The Los Angeles Rams battered the hapless Houston Texans by a final score of 38-22, pushing their record to 7-1. As expected, the Rams offensive line imposed their will throughout the contest and paved the way for a big day on offense.
Filling in for Andrew Whitworth, left tackle Joe Noteboom showed that he is a starting caliber blindside protector in the NFL. Combining this performance with his string of seven starts in 2020, Noteboom continued to drive up the price tag to retain his services once this season concludes.
Joe Noteboom starting at LT in place of Whitworth. Noteboom's situation will be an interesting one as he is due to become an unrestricted free agent.— Gary Klein (@LATimesklein) October 31, 2021
Houston defensive end Jonathan Greenard (who played on both the left and right side during the game) is no slouch. He leads the Texans with seven sacks on the season, after getting backup quarterback John Wolford to the ground early in the fourth quarter.
Gave party in the end zone a whole new meaning. pic.twitter.com/z3oNVSN2Q0— Los Angeles Rams (@RamsNFL) October 31, 2021
However, this sack occurred only after most of the starters were pulled, as he was able to beat back up lineman A.J. Jackson with a nasty spin move.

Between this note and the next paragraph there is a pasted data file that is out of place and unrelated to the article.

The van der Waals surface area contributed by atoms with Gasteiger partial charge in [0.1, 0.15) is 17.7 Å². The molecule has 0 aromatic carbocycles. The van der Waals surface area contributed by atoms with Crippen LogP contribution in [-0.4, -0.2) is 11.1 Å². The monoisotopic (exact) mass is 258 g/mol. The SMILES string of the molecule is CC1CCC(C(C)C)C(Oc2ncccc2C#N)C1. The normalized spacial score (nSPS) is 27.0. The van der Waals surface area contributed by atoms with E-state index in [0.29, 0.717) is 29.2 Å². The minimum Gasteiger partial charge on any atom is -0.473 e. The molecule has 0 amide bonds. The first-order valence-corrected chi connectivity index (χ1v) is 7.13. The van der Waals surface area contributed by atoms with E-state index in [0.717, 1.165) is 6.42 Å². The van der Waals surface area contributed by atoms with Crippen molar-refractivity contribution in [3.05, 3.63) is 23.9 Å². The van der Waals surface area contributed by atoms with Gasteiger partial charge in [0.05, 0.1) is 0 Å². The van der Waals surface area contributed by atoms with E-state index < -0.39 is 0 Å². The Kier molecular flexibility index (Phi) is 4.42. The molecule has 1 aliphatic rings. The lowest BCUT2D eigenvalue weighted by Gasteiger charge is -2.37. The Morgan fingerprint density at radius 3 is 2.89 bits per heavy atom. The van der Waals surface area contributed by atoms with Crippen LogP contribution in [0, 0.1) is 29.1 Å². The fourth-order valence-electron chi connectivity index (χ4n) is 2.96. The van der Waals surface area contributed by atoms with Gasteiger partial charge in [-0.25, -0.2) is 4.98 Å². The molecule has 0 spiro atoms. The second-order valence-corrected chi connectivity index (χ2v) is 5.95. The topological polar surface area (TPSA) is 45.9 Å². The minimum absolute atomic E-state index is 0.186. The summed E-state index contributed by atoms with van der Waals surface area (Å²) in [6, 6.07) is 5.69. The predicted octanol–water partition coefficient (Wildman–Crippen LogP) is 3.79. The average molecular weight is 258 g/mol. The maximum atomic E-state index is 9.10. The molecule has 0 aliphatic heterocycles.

Pass Protection: A
As previously mentioned, the lone sack on the day took place once the majority of the first string sat comfortably on the sideline. Prior to that, the big guys up front handled everything the Texans threw at them.
Matthew Stafford is now the outright favorite to win MVP (+450) pic.twitter.com/IbW2eWXWaI— PointsBet Sportsbook (@PointsBetUSA) October 31, 2021
Stafford was afforded all day to throw, accumulating 305 yards in three quarters. He wasn’t sacked on the day and was barely touched by Texan defenders. We do have to take into consideration that the Texans are in the hunt for the top pick of the 2022 NFL Draft, but regardless of the level of competition, the pass protection on Sunday was elite.
Run Blocking: A+
Running backs Darrell Henderson and Sony Michel galloped through gaping holes from the first play of the day. Houston put up minimal resistance as the Rams running backs played the role of the hot knife and the Texans co-starred as butter.
If McVay and company wanted to try and get 200 yards on the ground, the Rams really could have done it against the Texans. L.A. threw the ball because they wanted to, not because they had to. Los Angeles gained 165 yards on 31 carries, averaging 5.3 per tote.
The O-line committed one penalty on the day. On the last drive of the game, left guard David Edwards was guilty of moving prior to the snap, drawing a false start flag from the officials.
I can look the other way on this particular penalty. Dealing with a different cadence and voice inflections due to Wolford replacing Stafford in the blowout is a legit adjustment.
Honestly, I’m just making an excuse for him at this point. One inconsequential penalty so late in a beat down isn’t a huge deal. Overall, another good game by the offensive line.